Thanks to continued technological improvement, the cost of wind keeps going down. Taller towers that reach stronger wind resources, along with longer blades that capture more energy, translate into a lower overall cost of wind-generated electricity. Hub heights now average more than 80m, with 1,071 turbines installed during 2012 on 100m towers. Moreover, with wind power, utilities can lock in the price they pay for electricity, protecting themselves against volatile fossil fuel prices.

Meanwhile, transmission, a much-needed wind energy enabler, is being built at a robust pace. The three new transmission lines completed in 2012 allow for 1,000 more megawatts of wind to be brought onto the system.

This year and next, the PTC should help create opportunities for wind power growth in almost every region of the country, while various regions will get additional boosts from such market drivers as renewable portfolio standards (New England, the mid-Atlantic, California and the Pacific north-west) and the build-out of new transmission (the upper mid-west and Texas). Driving project development activity in regions such as the territory of the Southwest Power Pool and the south-east, meanwhile, will be the overall level of load growth and increasingly competitive wind energy costs.

It should be noted that those drivers are expected to be tempered by limitations within the broader power market. Market dynamics for wind energy start with the overall power sector, where market size will be dictated (and limited) by power prices and energy demand. Playing important roles in the level of continued wind power capacity will be the nation’s rate of economic recovery, the resulting load growth and the price of natural gas.

Strong fundamentals going forward

One fundamental working in the industry’s favour is the fact that the cost of producing wind energy is continuing on a downward trajectory, driven by the kind of technological innovation for which the industry has come to be known. Wind energy is delivering affordable electricity, protecting consumers from price uncertainty and fuel price volatility.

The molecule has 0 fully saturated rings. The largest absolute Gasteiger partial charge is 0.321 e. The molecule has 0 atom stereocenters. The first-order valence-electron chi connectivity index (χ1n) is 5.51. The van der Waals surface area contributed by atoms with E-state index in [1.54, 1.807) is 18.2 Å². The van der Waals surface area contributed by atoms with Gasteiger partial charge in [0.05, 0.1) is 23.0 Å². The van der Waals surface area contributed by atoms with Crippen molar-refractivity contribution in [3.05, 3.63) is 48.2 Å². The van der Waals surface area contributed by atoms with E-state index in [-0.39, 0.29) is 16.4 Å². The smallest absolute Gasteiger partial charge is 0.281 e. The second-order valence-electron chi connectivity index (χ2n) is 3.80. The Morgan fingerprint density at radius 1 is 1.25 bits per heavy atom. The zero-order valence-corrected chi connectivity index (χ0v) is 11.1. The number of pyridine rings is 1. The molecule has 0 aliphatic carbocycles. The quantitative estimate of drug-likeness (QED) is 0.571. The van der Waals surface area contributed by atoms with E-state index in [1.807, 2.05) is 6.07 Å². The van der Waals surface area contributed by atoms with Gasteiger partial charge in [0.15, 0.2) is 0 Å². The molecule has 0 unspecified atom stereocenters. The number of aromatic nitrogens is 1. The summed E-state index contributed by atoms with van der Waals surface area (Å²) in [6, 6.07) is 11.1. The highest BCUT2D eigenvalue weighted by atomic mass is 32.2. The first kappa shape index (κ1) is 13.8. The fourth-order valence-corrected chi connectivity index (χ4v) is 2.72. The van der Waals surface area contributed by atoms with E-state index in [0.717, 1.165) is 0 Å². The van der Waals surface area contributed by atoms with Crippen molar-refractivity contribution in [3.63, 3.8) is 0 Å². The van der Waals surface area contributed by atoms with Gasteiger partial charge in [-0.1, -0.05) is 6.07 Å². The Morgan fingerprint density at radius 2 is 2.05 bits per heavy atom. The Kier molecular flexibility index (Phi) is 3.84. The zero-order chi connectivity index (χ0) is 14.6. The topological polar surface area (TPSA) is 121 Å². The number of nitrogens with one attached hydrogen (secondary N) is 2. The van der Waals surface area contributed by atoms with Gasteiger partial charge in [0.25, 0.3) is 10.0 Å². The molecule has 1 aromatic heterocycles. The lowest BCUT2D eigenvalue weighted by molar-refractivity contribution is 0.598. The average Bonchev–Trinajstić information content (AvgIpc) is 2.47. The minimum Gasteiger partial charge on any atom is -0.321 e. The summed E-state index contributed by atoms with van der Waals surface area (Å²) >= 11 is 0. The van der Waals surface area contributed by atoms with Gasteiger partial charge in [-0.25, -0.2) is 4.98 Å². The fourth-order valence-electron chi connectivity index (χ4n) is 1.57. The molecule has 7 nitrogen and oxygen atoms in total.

In addition, the consumption of water by other forms of electricity generation cannot be ignored when assessing the market landscape. Wind energy uses virtually no water during generation – an extremely valuable attribute in these times of water shortages throughout the US. Better still, regions of the country with the best wind resources overlap to a great extent with areas most susceptible to drought.

Thanks to innovation and hard work, the industry is ahead of schedule when it comes to achieving its wind energy production milestones. It has been set the target of producing 20% of the US’s electricity by 2030, as outlined in the US Department of Energy’s landmark 2008 report showing the feasibility of reaching such a benchmark.

In light of market dynamics such as improved technology and the industry’s impressive performance, which have emerged since the publication of the report, it was announced at the American Wind Energy Association’s WINDPOWER 2013 Conference and Exhibition in May that an initiative is now under way to update the report.

Of course, given the industry’s history of surpassing all expectations, no doubt it will be difficult to envision how the industry can possibly better itself going forward.